In my quest to reduce the sheer volume of stuff in my house, I periodically attack the lowest hanging of “fruit,” so to speak: I get rid of books, CDs, and DVDs. Not too long ago I was digging through a crowded bookshelf, deleting items, when I came upon a beloved old friend that I couldn’t possibly stick in the sell bag. It’s Last Chance to See by Douglas Adams, The Hitchhiker’s Guide to the Galaxy guy.
Written about ten years before Adams’s untimely death in 2001 (at only 49!), it follows his globe-spanning adventures with naturalist/photographer/co-author Mark Carwardine, as they sought out legendary animals threatened with extinction. It’s a wonderful, bittersweet, uplifting, gut-bustingly hilarious account of how various endangered creatures were doing at that time. Adams and Carwardine checked in with the Komodo dragon, Chinese river dolphins, northern white rhinos, and the endearing but inept flightless kakapo parrot of New Zealand—among others. If you love animals and haven’t read it, get cracking.
Last Chance to See was a special book for me in terms of my career, too. In ’92 I was seriously underemployed and a gig writing PR copy for the PBS show Newton’s Apple came my way. But I needed to provide a sample of humorous writing. I was tearing my hair out (I still had some then) and I thought of my review of Last Chance that I wrote for the Minneapolis Tribune. My review was funny because the book was funny. Apparently the folks at Newton’s Apple were tickled by it, and it got me a nice annual project on a national TV show for five or six years.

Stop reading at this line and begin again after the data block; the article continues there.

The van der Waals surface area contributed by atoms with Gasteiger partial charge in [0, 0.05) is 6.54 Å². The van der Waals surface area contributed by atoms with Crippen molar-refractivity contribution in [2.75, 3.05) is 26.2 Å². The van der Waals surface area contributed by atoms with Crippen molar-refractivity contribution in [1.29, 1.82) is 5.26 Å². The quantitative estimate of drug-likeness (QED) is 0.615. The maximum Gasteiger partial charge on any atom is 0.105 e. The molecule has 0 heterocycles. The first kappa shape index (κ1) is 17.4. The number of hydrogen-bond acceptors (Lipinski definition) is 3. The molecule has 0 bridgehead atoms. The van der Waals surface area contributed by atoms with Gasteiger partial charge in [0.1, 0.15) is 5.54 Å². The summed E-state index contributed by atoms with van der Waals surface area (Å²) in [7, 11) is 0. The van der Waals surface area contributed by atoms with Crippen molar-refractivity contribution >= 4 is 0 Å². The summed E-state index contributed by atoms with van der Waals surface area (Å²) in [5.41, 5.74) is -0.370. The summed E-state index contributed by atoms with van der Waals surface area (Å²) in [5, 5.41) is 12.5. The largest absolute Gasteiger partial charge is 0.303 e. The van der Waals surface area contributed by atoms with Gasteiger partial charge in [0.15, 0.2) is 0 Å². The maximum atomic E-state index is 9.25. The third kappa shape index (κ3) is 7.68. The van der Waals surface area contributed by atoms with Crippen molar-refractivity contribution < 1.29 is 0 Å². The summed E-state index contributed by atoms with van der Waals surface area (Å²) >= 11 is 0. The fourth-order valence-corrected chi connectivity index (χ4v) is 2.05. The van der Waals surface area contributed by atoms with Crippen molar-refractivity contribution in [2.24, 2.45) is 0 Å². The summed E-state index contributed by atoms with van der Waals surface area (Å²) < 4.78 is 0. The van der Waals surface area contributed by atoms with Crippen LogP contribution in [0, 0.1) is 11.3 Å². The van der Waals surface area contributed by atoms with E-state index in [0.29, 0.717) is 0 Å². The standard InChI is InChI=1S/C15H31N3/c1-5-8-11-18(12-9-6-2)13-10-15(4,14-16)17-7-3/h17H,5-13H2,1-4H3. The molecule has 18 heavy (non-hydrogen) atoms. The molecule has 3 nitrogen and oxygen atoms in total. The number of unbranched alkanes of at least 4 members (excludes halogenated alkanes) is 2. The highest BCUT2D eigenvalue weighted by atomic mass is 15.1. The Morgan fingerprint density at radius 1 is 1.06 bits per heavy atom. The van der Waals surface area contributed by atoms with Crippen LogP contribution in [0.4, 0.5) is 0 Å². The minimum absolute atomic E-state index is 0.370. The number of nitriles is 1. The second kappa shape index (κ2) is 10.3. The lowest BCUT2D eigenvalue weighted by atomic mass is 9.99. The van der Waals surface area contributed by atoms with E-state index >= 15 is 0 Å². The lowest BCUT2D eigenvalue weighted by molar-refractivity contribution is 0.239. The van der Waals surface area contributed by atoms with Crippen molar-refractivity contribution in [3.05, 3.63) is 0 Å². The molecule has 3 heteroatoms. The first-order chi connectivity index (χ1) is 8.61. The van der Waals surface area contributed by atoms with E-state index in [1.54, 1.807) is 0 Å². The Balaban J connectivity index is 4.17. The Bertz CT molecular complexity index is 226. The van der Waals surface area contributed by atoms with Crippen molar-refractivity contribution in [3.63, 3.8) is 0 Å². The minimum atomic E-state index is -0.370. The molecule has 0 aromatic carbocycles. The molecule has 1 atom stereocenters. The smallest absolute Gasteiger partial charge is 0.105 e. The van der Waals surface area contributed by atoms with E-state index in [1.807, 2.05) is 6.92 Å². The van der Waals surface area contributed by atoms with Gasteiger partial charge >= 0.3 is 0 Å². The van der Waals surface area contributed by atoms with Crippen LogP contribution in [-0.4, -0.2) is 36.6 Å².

Just in the last month, I discovered that Adams’s old friend Stephen Fry had teamed up with Carwardine a few years ago to revisit the animals from the original journey in a TV documentary. Sue and I watched the show and it was delightful. But things are apparently not so delightful for creatures like the river dolphin and the northern white rhino. They were nowhere to be found.
However, the kakapo is soldiering on, inhabiting an island stripped of all cats, dogs, rats, weasels, and other western imports that brought them close to extinction in the first place. (A kakapo’s defense strategy in the face of doom is to stand there with its beak open, doing nothing.) The scene where a tame kakapo attempts to “get it on” with the back of Carwardine’s head is alone worth the price of admission.